Header or Footer? Where to Put Your Google Analytics Tracking Code

Note: If you're looking for information specific to Google Analytics 4 tracking code placement, refer to this article. 

If you’ve landed here, you’re probably all set to dive into analysis with Google Analytics! But before you get to all that juicy data, you need Analytics to start collecting information.

Embedding your Google Analytics tracking code onto your website pages is how you get Analytics to start tracking your traffic and following your users’ journey through your site.

So where do you put your Google Analytics tracking code?

If you’re using Universal Analytics, you should place the tracking code into the header of each page. This will ensure the most accurate tracking. 

Today we’re going to discuss embedding your tracking code with Universal Analytics. Things are a bit different in the most recent version of GA, Google Analytics 4, which we’ll discuss in a future article. But for all you UA users, come with us to learn more about why it’s important to use your tracking code in the header of all your website pages.

About Google Analytics Tracking Codes

First, let’s talk about what exactly the Google Analytics tracking code is so we can understand where to put it.

Your GA tracking code is a JavaScript code embedded into your website pages. It automatically tracks page views as users move through your site. The JavaScript code being used in current versions of Analytics, including Universal Analytics and Google Analytics 4, is asynchronous code, so it loads instantly and shouldn’t cause any delays. All Analytics codes generated after 2009 are asynchronous. Before 2009, this wasn’t the case, but as long as you’ve set up your Analytics account within the past decade, you’re in the clear.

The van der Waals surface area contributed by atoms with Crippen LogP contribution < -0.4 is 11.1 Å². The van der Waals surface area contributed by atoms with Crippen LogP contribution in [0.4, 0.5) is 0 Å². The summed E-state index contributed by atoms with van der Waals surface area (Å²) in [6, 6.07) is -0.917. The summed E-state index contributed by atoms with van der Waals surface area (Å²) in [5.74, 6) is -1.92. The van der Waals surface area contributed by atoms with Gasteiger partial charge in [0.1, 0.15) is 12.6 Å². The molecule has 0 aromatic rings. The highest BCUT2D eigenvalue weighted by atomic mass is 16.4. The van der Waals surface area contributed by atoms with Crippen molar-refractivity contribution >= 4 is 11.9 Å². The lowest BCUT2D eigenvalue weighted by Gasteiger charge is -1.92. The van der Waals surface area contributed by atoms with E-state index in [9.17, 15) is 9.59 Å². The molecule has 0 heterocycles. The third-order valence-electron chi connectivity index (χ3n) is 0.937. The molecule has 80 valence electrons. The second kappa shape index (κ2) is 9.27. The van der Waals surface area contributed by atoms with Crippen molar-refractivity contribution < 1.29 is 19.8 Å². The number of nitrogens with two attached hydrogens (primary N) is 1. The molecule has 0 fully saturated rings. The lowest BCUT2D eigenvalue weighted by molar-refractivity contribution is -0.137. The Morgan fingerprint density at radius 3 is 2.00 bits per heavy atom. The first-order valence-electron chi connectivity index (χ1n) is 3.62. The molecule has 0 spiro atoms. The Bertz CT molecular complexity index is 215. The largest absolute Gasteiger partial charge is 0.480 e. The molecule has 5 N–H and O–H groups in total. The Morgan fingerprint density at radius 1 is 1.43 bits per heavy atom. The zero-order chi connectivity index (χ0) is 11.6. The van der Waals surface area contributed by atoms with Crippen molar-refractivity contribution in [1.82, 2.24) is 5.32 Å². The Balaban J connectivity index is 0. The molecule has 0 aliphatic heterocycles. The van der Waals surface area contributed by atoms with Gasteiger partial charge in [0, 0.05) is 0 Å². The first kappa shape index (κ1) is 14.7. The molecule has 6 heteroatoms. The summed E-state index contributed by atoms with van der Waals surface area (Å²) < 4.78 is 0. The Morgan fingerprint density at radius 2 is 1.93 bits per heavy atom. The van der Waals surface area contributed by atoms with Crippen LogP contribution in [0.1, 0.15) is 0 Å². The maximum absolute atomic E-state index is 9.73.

Additionally, now that you can link Analytics to Google Search Console, your users’ entire search pattern can also be tracked, including keywords and their impressions. Google’s asynchronous code has been proven to fetch more accurate results than the previous version, and it shouldn’t interfere with your page loads either.

Now, let’s discuss where Google says you should place your code on your website to get Analytics to start tracking.

What Does Google Recommend?

Back before the asynchronous JavaScript code, Google recommended you place your GA tracking code in the footer. But with the asynchronous, post-2009 code, Google’s official recommendation is to put the tracking code after the <head> tag in your header. This is the case whether your header is static or dynamic.

Now, let’s discuss why Google makes that recommendation and why you’ll probably want to take their advice.

The Benefits of Putting GA Code in Your Header

There are a few exceptions, but for the most part, you’ll always want to put your GA tracking code immediately after the <head> tag in the header of each page of your site.

If you put the code in the footer, especially if you run other scripts on your site, Analytics might not track your users accurately. This happens because the scripts are triggered in the order they’re embedded on your page. So, if you put your Analytics tracking code in the footer, the prior scripts could prevent it from running. This can lead to a lot of issues when it comes to your data collection, so it’s not the best way to get accurate results.